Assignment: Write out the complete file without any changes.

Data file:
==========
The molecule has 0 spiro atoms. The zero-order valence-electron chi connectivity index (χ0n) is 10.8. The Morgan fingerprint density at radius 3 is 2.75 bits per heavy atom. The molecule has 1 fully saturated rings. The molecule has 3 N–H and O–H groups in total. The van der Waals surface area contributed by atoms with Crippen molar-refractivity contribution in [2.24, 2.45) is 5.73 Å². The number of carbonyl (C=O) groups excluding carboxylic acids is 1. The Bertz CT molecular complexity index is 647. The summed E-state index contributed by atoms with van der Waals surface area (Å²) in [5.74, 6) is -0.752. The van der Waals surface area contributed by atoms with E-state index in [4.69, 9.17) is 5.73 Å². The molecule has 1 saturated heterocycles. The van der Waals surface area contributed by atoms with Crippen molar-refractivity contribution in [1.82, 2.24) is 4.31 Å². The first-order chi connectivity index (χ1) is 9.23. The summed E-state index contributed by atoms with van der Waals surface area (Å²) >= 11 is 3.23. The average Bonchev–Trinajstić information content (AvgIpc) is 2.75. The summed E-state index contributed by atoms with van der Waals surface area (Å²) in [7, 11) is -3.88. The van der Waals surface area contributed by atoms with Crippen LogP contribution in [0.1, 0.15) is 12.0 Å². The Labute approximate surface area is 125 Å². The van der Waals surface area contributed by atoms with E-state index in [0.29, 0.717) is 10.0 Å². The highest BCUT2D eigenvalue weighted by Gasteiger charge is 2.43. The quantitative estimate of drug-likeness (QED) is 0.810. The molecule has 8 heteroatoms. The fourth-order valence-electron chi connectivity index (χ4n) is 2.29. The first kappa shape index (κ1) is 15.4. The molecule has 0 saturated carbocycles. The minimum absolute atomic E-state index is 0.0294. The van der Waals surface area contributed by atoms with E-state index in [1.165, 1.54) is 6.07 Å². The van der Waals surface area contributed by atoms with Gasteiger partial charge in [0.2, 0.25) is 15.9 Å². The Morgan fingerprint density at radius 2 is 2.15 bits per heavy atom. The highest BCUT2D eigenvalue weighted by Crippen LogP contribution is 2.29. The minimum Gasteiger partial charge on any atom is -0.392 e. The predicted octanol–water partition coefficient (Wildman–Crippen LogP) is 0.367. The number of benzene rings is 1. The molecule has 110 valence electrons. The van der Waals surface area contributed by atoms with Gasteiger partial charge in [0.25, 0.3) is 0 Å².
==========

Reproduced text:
The molecule has 0 spiro atoms. The zero-order valence-electron chi connectivity index (χ0n) is 10.8. The Morgan fingerprint density at radius 3 is 2.75 bits per heavy atom. The molecule has 1 fully saturated rings. The molecule has 3 N–H and O–H groups in total. The van der Waals surface area contributed by atoms with Crippen molar-refractivity contribution in [2.24, 2.45) is 5.73 Å². The number of carbonyl (C=O) groups excluding carboxylic acids is 1. The Bertz CT molecular complexity index is 647. The summed E-state index contributed by atoms with van der Waals surface area (Å²) in [5.74, 6) is -0.752. The van der Waals surface area contributed by atoms with E-state index in [4.69, 9.17) is 5.73 Å². The molecule has 1 saturated heterocycles. The van der Waals surface area contributed by atoms with Crippen molar-refractivity contribution in [1.82, 2.24) is 4.31 Å². The first-order chi connectivity index (χ1) is 9.23. The summed E-state index contributed by atoms with van der Waals surface area (Å²) >= 11 is 3.23. The average Bonchev–Trinajstić information content (AvgIpc) is 2.75. The summed E-state index contributed by atoms with van der Waals surface area (Å²) in [7, 11) is -3.88. The van der Waals surface area contributed by atoms with Crippen LogP contribution in [0.1, 0.15) is 12.0 Å². The Labute approximate surface area is 125 Å². The van der Waals surface area contributed by atoms with E-state index in [0.29, 0.717) is 10.0 Å². The highest BCUT2D eigenvalue weighted by Gasteiger charge is 2.43. The quantitative estimate of drug-likeness (QED) is 0.810. The molecule has 8 heteroatoms. The fourth-order valence-electron chi connectivity index (χ4n) is 2.29. The first kappa shape index (κ1) is 15.4. The molecule has 0 saturated carbocycles. The minimum absolute atomic E-state index is 0.0294. The van der Waals surface area contributed by atoms with E-state index in [1.165, 1.54) is 6.07 Å². The van der Waals surface area contributed by atoms with Gasteiger partial charge in [0.2, 0.25) is 15.9 Å². The Morgan fingerprint density at radius 2 is 2.15 bits per heavy atom. The highest BCUT2D eigenvalue weighted by Crippen LogP contribution is 2.29. The minimum Gasteiger partial charge on any atom is -0.392 e. The predicted octanol–water partition coefficient (Wildman–Crippen LogP) is 0.367. The number of benzene rings is 1. The molecule has 110 valence electrons. The van der Waals surface area contributed by atoms with Gasteiger partial charge in [0.25, 0.3) is 0 Å².